SB 2501/HB 2503 by Rep. Gary Moore and Sen. Joe Haynes which creates an offense for a person to conceal or misrepresent a telephone number. Violations are punishable as a Class A misdemeanor with a fine not to exceed $2,500 for each violation.

SB 2832/HB 2778 by Rep. Jim Hackworth and Sen. Andy Berke to allow family members intervention when an adult is abused or neglected. Establishes that family members may obtain court orders to intervene when a relative adult is being intentionally abused, neglected, or exploited. The legislation creates a process for a relative to petition the court for an order of protection, for a period of time not to exceed 120 days, for an adult who is unable to protect him or herself from abuse, neglect, exploitation, or misappropriation of real or personal property. It is a Class A misdemeanor for an individual to violate the newly created order of protection.

SB 2903/HB 2941 by Rep. Jim Hackworth and Sen. Randy McNally to create a missing senior citizen alert program for persons with dementia or physical impairment. The bill requires local law enforcement agencies to verify a person is missing, enter the information in to the National Crime Information Center, identify and maintain additional local resources that can be utilized, such as reserve units and K-9 units, and requires law enforcement to send alerts to designated media at their discretion.

SB 2570/HB 3265 by Rep. Phillip Johnson and Sen. Mike Faulk to allow online driver safety course for seniors to qualify for insurance premium discounts subject to the approval of the Department of Safety.

SB 3528/HB 3310 by Sen. Doug Overbey and Rep. Joe Armstrong provides funds through a hospital coverage fee to offset TennCare cuts that would affect seniors. The legislation was supported by AARP because of the impact of the proposed cuts on Tennessee hospitals and rehabilitation, occupational and physical therapy services.

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Press Releases

Senate Passes Bill to Combat Phone Scams Against Seniors

Press Release from Sen. Joe Haynes, D-Nashville, Feb. 18, 2010:

Bill would fine deceptive dialers up to $2,500 per call

NASHVILLE – Sen. Joe Haynes, D-Nashville, applauded the Senate’s unanimous vote Thursday to pass his bill designed to protect senior citizens by prohibiting the use of autodialers to disguise phone numbers.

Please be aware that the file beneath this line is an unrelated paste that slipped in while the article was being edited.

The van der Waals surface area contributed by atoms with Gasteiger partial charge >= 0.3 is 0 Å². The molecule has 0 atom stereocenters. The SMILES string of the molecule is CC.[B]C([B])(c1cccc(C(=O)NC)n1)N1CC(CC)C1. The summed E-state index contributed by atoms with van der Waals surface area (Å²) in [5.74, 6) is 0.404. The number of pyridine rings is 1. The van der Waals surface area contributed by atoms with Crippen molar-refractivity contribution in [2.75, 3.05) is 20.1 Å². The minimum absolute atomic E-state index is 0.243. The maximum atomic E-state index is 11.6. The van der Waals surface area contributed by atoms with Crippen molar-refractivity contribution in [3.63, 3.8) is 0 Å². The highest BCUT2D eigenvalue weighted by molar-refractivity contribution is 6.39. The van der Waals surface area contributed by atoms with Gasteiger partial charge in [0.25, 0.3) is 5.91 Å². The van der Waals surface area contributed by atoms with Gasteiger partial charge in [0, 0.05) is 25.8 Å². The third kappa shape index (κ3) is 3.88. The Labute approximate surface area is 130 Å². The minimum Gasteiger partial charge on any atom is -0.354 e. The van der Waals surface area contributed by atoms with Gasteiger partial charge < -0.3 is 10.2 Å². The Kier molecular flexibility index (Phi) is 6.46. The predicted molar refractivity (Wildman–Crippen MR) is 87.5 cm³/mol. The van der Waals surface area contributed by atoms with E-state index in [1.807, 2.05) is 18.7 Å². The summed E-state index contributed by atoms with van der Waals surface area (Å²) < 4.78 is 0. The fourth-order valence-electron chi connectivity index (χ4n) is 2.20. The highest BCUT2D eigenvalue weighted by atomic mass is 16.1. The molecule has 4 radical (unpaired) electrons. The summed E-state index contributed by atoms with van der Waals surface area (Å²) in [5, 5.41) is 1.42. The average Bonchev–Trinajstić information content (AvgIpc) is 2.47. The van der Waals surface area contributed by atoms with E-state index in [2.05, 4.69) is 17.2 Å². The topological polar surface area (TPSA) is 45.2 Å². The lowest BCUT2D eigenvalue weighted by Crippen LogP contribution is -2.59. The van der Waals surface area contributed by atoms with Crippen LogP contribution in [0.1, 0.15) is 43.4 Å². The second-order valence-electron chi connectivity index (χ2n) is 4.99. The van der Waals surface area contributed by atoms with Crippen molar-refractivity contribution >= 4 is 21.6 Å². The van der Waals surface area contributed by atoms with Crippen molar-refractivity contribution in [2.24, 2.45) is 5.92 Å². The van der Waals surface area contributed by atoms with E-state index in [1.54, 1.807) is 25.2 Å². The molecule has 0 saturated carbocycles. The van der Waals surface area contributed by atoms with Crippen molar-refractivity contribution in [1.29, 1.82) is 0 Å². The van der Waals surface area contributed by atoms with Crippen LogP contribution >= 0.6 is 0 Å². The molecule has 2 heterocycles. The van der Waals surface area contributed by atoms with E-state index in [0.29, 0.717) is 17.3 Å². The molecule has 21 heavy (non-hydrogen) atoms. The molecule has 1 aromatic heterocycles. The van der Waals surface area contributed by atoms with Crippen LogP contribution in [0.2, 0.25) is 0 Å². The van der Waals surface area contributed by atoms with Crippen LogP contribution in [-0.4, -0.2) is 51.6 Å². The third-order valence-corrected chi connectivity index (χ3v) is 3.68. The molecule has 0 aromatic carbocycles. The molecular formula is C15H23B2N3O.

“This is a big step toward protecting senior citizens from being taken advantage of by swindlers looking to make a quick buck,” Haynes said.

The bill (SB2501) would make it a Class A misdemeanor for anyone in the state to use a false or concealed number through an autodialer to call another Tennessee phone number. Offenders would be fined up to $2,500 for each deceptive call.

Haynes has received complaints from Davidson County residents saying their senior citizen relatives and friends have received outrageous contract offers from insurance agents, pest control companies and people posing as home repair agencies.

Political candidates, schools, businesses and charities still would be allowed to use autodialers, as long as their Tennessee phone number and name were displayed through caller identification. A political candidate would have to sign a written document authorizing the owner of the autodialer to use the candidate’s phone number.

Phone companies would not be held liable under the measure, which would apply only to calls within Tennessee. The House version, sponsored by Rep. Gary Moore (D-Joelton), awaits a subcommittee vote.

“We’re closer to making sure our senior citizens and their families can identify who is calling. They deserve to know who is on the other end of the line,” Haynes said.

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Senator Joe Haynes represents portions of Davidson County. Contact him at sen.joe.haynes@capitol.tn.gov or (615) 741-6679 or G19 War Memorial Building, Nashville, TN 37243-0220.